Hollings offers cancer patients relief with variety of pain procedures

June 22, 2022
illustration of a transparent human body with skeleton hunched over with one hand on its back and red pain emanating from its back
Back pain is a common complaint for cancer patients. Adobe Stock image by Julien Tromeur

One of the top concerns cancer patients have is how much pain they’ll be in before, during and after treatment. MUSC Hollings Cancer Center is here to help with cancer pain management and offers a variety of ways to better manage pain and improve the quality of life for patients.

Specialists at Hollings can manage cancer pain medications to provide relief and reduce dependence on opioids. Medications can also be prescribed to patients who are no longer in pain but who are physically dependent on opioids. In addition, pain specialists can connect patients to the MUSC Department of Psychiatry and Behavioral Sciences for assistance with coping with cancer stress and pain. Hollings also offers minimally invasive procedures that are tailored to meet the specific needs of the patient.

Thor Johnson, M.D., Ph.D., views pain management as an integral part of cancer care. HIs goal is to make it as easy as possible for cancer patients to connect with the proper care for their pain. 

“It’s not enough to survive cancer. You have to be able to provide patients a life that gives them dignity, independence and joy," he said. 

a man in a surgical scrubs works with a man in a lead apron in an operating room 
Dr. Thor Johnson, right, performs a kyphoplasty, a minimally invasive procedure to treat pain in the spine. Photo by Clif Rhodes

Cancer pain management procedures offered at Hollings include:

Intrathecal pain pump placement

This small pump is placed under the skin and allows doctors to deliver pain medication directly to the pain center in the spine. This option provides patients better control of their pain with fewer side effects than standard opioid therapy. The pumps can hold up to three months of medicine. This minimally invasive procedure does require an overnight stay in the hospital, but overall recovery time is usually between seven and 10 days. The pump can be set to deliver medicine at different times of the day or use a small cellphone-like device to allow patients to give themselves extra doses of pain medication safely as needed.

Kyphoplasty, bone ablation and cementoplasty services

Hollings offers pain relief for patients with tumors that have metastasized or affected their bones. Radiation therapy is oftentimes very effective for treating pain, but there are further options for patients whose pain persists after treatment. Specialists at Hollings offer a full range of bone tumor ablations that can kill a tumor by either freezing or heating it. Hollings also offers options to fix broken bones by using a very light, but strong, bone cement to fill and stabilize fractures. This minimally invasive procedure allows most patients to go home the same day with nothing more than a Band-Aid.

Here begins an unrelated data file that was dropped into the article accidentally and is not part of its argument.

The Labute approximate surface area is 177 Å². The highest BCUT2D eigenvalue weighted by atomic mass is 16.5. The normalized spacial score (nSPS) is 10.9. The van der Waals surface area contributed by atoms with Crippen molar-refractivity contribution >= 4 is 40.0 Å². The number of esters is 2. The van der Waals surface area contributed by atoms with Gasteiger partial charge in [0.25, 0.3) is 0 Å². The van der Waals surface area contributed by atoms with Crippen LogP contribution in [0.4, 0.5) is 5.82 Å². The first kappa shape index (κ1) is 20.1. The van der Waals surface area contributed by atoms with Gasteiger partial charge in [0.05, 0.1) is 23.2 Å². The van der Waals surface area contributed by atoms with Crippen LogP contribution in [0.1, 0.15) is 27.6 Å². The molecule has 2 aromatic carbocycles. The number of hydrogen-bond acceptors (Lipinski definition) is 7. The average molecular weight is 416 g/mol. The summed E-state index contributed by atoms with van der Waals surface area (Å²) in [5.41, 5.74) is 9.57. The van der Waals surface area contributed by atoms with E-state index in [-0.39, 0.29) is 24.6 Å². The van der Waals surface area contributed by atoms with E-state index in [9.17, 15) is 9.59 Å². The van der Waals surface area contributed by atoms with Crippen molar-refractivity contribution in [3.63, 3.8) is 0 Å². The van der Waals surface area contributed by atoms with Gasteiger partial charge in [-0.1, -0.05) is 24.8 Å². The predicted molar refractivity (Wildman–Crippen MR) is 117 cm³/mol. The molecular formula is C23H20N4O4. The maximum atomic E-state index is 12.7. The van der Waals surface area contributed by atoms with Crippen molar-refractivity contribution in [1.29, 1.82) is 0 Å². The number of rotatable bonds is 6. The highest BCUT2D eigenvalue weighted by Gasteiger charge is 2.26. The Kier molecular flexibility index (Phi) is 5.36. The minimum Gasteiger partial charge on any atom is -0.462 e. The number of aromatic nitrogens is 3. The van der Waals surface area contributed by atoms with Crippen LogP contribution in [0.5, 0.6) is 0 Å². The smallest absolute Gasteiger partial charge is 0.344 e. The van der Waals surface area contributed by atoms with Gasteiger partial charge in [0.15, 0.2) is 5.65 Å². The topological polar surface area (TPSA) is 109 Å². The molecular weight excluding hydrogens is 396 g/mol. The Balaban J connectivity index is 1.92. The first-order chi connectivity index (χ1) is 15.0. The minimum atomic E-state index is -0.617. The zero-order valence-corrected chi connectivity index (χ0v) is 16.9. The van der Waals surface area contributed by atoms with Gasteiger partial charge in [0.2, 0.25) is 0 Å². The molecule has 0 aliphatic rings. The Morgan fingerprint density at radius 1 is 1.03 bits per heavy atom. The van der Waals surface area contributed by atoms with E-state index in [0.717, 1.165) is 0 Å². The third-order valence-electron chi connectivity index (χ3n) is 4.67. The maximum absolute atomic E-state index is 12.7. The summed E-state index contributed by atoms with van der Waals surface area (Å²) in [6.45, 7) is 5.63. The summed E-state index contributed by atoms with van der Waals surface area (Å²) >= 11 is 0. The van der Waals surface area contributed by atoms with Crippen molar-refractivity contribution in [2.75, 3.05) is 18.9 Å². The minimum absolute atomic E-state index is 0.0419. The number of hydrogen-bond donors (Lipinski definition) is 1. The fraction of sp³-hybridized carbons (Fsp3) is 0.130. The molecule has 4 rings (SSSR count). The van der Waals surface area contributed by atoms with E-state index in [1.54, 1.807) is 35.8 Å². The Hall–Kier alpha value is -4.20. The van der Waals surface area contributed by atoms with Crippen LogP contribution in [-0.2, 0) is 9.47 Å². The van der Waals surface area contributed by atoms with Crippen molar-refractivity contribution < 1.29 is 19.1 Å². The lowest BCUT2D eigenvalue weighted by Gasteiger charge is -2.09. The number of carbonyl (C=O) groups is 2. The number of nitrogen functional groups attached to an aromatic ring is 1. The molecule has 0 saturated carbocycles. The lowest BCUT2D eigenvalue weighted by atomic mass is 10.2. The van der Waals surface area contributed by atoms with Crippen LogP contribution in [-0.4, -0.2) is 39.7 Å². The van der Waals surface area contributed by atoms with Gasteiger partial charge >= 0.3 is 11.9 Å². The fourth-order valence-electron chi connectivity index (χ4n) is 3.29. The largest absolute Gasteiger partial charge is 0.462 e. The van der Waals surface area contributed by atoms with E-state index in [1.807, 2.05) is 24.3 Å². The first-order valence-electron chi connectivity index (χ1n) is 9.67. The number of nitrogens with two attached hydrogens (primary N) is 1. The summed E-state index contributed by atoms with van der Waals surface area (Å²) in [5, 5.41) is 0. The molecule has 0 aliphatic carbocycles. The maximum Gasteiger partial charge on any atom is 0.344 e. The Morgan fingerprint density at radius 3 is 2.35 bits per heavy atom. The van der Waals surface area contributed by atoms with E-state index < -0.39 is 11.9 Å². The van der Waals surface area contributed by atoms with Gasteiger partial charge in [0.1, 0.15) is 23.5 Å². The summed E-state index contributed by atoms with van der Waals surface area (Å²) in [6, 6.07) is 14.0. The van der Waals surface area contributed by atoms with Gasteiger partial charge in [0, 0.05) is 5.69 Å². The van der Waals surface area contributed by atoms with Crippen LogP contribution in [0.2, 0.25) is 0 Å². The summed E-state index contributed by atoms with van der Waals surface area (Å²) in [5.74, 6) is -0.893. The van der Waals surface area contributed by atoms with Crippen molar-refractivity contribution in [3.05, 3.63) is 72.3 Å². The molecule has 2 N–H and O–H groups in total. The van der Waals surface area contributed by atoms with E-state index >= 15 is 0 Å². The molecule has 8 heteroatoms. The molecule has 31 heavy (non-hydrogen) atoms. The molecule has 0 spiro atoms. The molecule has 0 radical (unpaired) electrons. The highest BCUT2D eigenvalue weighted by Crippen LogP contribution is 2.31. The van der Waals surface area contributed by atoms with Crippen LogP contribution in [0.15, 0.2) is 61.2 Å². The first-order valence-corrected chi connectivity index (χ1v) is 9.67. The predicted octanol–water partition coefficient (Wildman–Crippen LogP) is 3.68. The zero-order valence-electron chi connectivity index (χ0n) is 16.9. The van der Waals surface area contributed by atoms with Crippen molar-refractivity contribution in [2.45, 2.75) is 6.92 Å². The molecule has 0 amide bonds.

Nerve blocks and ablations

Nerve pain allows the body to communicate with the brain, if someone has been injured, by sending pain signals. However, in a cancer setting, tumors can overtake nerve function and signaling, causing the patient to be in significant pain. Blocking or killing the nerve can prevent pain transmissions and provide comfort to the patient. The most common nerve blocks performed in cancer patients include:

  • Celiac plexus block – This nerve cluster is located in the upper abdomen and can cause nausea and pain sensation from inside your skin. The cluster controls pain from the spleen, liver, pancreas, kidneys and the beginning of the small bowel. Hollings specialists usually ablate this nerve cluster using alcohol or freezing the nerve, which provides durable pain relief. The biggest side effect caused by this procedure is diarrhea.

  • Superior hypogastric plexus block – This block is especially effective in treating pain stemming from the pelvic area. The nerve cluster is located at the bottom of the spine and can be affected by cancers of the prostate, uterus, rectum, vagina and bladder.

  • Pudendal nerve block – This nerve feels pain in the bottom of the pelvis and the external region of the male and female organs. The nerve can be damaged during low-pelvic surgeries and in some gynecologic surgeries and due to cancers of the external male and female genitalia. The nerve will grow back in six to nine months, so sensation in the area will return.

  • Intercostal nerve block/ablation – Surgery of the chest or cancer that invades the nerves of the chest wall can cause severe pain, which is generally worsened by breathing. A nerve block or ablation can reduce pain. The nerves will grow back in six to nine months, at which time the procedure can be repeated as necessary.

  • Scrambler therapy – Scrambler therapy is an FDA-approved treatment for chronic neuropathic pain that some cancer patients may experience. The therapy involves the use of a device to send electrical impulses to provide “non-pain” information to nerve fibers that had previously been receiving pain messages. By providing the new messaging, the body will stop sending pain signals to the brain and relieve a patient’s pain level. Scrambler therapy is given daily for 10 to 12 days and lasts between 30 and 45 minutes.

Patients who wish to schedule an appointment with a pain specialist should call 843-792-9300.